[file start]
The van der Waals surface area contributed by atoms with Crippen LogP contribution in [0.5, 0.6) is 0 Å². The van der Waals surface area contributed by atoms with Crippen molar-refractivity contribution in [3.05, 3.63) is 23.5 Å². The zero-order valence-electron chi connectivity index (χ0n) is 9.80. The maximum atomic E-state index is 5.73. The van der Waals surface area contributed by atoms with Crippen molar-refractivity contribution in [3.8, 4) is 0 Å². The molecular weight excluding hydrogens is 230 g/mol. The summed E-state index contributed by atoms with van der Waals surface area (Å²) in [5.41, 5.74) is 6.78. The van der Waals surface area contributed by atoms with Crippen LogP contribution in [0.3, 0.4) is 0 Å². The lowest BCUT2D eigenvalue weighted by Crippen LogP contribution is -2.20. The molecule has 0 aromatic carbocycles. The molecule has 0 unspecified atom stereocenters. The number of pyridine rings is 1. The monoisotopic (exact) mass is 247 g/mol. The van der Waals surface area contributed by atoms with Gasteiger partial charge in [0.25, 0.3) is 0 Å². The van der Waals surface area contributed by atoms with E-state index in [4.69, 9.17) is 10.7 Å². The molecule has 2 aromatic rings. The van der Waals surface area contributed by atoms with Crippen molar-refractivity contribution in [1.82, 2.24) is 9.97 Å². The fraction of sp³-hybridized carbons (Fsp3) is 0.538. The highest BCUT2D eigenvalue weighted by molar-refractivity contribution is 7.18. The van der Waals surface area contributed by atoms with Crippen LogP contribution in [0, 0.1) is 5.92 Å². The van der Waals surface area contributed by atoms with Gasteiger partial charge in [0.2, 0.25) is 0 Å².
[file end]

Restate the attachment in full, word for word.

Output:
The van der Waals surface area contributed by atoms with Crippen LogP contribution in [0.5, 0.6) is 0 Å². The van der Waals surface area contributed by atoms with Crippen molar-refractivity contribution in [3.05, 3.63) is 23.5 Å². The zero-order valence-electron chi connectivity index (χ0n) is 9.80. The maximum atomic E-state index is 5.73. The van der Waals surface area contributed by atoms with Crippen molar-refractivity contribution in [3.8, 4) is 0 Å². The molecular weight excluding hydrogens is 230 g/mol. The summed E-state index contributed by atoms with van der Waals surface area (Å²) in [5.41, 5.74) is 6.78. The van der Waals surface area contributed by atoms with Crippen LogP contribution in [0.3, 0.4) is 0 Å². The lowest BCUT2D eigenvalue weighted by Crippen LogP contribution is -2.20. The molecule has 0 aromatic carbocycles. The molecule has 0 unspecified atom stereocenters. The number of pyridine rings is 1. The monoisotopic (exact) mass is 247 g/mol. The van der Waals surface area contributed by atoms with Gasteiger partial charge in [0.25, 0.3) is 0 Å². The van der Waals surface area contributed by atoms with E-state index in [4.69, 9.17) is 10.7 Å². The molecule has 2 aromatic rings. The van der Waals surface area contributed by atoms with Crippen molar-refractivity contribution in [1.82, 2.24) is 9.97 Å². The fraction of sp³-hybridized carbons (Fsp3) is 0.538. The highest BCUT2D eigenvalue weighted by molar-refractivity contribution is 7.18. The van der Waals surface area contributed by atoms with Crippen LogP contribution in [0, 0.1) is 5.92 Å². The van der Waals surface area contributed by atoms with Gasteiger partial charge in [0.2, 0.25) is 0 Å².